Jul 31, 2016 08:19PM
By Denise Schreiber
One of the questions I get asked most often is about hydrangeas—why aren’t they blooming in the garden? So let’s try to simplify the mystery.
There are six main types of hydrangeas that are grown in the United States, although there are about 49 species total. Only four of them are native to North America. The ‘hydra’ part of the name comes from the seed capsules’ resemblance to ancient Greek water vessels.
First is the climbing hydrangea, (Hydrangea petiolaris) which requires a sturdy trellis or arbor. It is hardy to Zone 4 and blooms on old wood. No pruning is required. The big leaf hydrangea (Hydrangea macrophylla) is hardy in our area and some of its varieties include flowers called lacecaps. This is the hydrangea sold at florists for Easter and Mother’s Day. It blooms on old wood and shouldn’t be pruned, and should be protected in the winter from wind and the local fauna.
An old-fashioned hydrangea that many people have in their yard is the peegee hydrangea (Hydrangea paniculata). This is more of a tree form with cone-like flower blossoms. It is very hardy (Zone 3) and blooms on new wood, which means that you should prune it in late winter or very early spring. You may be familiar with some of the newer introductions such as Pinky Winky or Limelight.
Hydrangea arborescens is called the smooth hydrangea, with cultivars such as Annabelle, Incrediball and the Invincibelle series. These are hardy to Zone 3 and bloom on new wood, so pruning should occur in late winter or early spring. The advantage that I have found with Annabelle is that the deer like to nibble on it during the winter, thus doing my pruning for me. This type of hydrangea has a huge flower head and is ideal in vases.
The oakleaf hydrangea (Hydrangea quercifolia) had large leaves that look like oak leaves, hence the name. The leaves turn a beautiful scarlet color in the fall and the spent flowers take on a pinkish tinge. The mountain hydrangea (Hydrangea serrata) is hardy to Zone 5 and it too blooms on old wood and doesn’t require pruning. Mountain hydrangeas also have lacecaps in their family.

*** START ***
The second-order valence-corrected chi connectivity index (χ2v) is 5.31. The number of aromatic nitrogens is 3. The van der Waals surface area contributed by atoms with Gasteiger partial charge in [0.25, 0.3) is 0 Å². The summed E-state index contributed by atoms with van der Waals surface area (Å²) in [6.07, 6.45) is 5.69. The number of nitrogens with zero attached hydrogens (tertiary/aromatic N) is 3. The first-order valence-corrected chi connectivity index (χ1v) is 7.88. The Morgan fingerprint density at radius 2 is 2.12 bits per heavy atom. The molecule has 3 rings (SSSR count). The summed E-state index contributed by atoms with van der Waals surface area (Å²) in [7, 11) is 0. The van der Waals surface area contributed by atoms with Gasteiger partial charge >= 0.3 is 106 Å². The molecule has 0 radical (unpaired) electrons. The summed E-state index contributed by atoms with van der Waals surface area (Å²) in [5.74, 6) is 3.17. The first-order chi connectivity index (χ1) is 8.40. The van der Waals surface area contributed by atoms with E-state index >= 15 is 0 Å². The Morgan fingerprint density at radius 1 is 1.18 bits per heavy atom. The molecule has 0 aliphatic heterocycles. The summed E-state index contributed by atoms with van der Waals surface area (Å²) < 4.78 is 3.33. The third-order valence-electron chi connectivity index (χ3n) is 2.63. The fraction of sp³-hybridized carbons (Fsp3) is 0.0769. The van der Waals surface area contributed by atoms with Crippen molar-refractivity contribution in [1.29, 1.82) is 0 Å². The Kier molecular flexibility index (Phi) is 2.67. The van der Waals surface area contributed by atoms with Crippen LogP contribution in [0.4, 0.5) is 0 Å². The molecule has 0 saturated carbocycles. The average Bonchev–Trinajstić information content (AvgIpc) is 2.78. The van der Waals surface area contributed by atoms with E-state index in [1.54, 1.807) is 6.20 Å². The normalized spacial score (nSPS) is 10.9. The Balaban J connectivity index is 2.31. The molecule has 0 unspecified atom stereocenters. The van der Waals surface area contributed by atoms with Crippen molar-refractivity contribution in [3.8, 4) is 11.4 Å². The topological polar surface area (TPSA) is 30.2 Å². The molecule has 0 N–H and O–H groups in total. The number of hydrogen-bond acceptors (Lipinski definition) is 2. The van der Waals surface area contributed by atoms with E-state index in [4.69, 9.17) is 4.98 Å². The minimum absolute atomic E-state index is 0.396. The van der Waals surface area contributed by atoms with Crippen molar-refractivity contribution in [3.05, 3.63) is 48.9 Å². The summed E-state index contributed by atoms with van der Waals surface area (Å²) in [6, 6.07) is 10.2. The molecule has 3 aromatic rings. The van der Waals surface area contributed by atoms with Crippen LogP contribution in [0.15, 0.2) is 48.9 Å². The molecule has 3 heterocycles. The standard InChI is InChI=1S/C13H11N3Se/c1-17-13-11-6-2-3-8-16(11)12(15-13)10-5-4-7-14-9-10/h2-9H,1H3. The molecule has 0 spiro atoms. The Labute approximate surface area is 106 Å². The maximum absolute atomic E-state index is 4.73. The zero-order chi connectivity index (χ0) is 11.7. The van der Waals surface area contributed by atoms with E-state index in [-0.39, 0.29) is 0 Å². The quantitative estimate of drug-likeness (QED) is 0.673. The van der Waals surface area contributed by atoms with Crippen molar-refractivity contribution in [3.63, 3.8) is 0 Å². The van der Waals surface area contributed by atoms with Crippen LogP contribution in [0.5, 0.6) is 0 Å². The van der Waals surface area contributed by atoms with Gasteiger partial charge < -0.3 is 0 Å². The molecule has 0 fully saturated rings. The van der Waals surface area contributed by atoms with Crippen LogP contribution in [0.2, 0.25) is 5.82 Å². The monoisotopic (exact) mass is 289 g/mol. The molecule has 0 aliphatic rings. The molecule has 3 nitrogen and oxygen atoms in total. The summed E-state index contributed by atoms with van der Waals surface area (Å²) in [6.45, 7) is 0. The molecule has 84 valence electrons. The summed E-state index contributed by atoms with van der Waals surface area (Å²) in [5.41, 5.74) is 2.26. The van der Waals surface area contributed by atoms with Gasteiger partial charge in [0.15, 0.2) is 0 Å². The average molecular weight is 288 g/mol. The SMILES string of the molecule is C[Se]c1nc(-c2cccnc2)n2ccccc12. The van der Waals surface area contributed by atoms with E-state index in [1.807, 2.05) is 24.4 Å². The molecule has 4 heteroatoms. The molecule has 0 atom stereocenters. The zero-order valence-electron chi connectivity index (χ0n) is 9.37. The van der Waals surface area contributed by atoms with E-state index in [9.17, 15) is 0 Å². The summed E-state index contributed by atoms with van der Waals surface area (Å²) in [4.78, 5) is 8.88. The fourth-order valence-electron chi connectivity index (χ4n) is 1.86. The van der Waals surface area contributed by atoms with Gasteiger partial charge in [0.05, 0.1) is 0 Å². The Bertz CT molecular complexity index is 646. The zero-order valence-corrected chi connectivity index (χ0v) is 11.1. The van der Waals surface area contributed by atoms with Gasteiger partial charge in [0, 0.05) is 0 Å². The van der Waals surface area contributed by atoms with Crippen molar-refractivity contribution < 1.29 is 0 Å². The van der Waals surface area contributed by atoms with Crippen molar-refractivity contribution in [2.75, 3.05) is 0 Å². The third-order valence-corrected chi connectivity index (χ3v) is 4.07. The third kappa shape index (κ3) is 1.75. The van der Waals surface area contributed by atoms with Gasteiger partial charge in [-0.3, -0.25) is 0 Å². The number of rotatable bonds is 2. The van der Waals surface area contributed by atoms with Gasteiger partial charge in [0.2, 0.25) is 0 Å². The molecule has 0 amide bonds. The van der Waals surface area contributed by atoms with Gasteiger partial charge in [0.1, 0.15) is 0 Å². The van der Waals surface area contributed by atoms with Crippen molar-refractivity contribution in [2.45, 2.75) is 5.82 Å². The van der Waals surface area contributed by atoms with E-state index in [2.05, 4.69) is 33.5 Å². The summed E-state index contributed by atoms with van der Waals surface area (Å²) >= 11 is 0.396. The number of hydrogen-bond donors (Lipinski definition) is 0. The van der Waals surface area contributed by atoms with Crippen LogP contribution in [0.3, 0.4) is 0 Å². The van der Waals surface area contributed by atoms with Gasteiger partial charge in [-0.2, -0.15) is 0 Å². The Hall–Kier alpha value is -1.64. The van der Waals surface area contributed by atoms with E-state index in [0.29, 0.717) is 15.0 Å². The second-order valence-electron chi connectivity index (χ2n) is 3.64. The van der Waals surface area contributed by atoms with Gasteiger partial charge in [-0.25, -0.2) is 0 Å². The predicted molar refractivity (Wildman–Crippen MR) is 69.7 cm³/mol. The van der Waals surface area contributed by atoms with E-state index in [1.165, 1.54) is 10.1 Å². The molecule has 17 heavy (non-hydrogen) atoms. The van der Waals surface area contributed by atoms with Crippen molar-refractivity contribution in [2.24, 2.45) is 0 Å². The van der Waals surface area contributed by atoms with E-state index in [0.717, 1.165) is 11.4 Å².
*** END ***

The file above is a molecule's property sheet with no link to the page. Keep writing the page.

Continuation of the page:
It takes a couple of years for hydrangeas to establish a well-developed root system. When planting, dig a hole that is 1-1/2 times the size of the root ball or container. You shouldn’t plant them in a windy area or an area where water will pool and freeze. Other than pruning at the wrong time, the only things that might prevent flowering are not enough light or problems with deer eating it.
All hydrangeas prefer at least four hours of sunlight (preferably morning light), moist soil and cool roots, which mean that they should be mulched. They are very shallow-rooted, so use just a couple of inches of mulch, and keep it away from the trunk of the shrub. You can use a balanced fertilizer such as 10-10-10 to feed the shrubs. Water the flowers deeply at least once a week or twice in very hot weather.
Everyone wants to know how to turn their hydrangeas pink or blue…and I can tell you definitively that placing pennies, foil, rusty nails or aluminum nails in the soil will not change the color of your hydrangea. The only hydrangeas that can reliably change colors are the big leaf and mountain varieties; other hydrangeas are going to stay the same color no matter what you try. Color change is dependent on two things—the pH of the soil and the presence of aluminum in the soil. In order to change the color, you have to apply aluminum at certain times in very specific amounts.
If you want to preserve the flowers, mix a solution of 50 percent glycerine and 50 percent boiling water. Stir and let it cool. Make fresh cuts on the hydrangea stems, and then place them in a vase containing the mixture. Allow them to absorb all of the liquid until it is gone and then spray them with an acrylic sealer (found at craft stores). If you try to dry them without doing this process, the flowers will shatter, leaving you with just stems.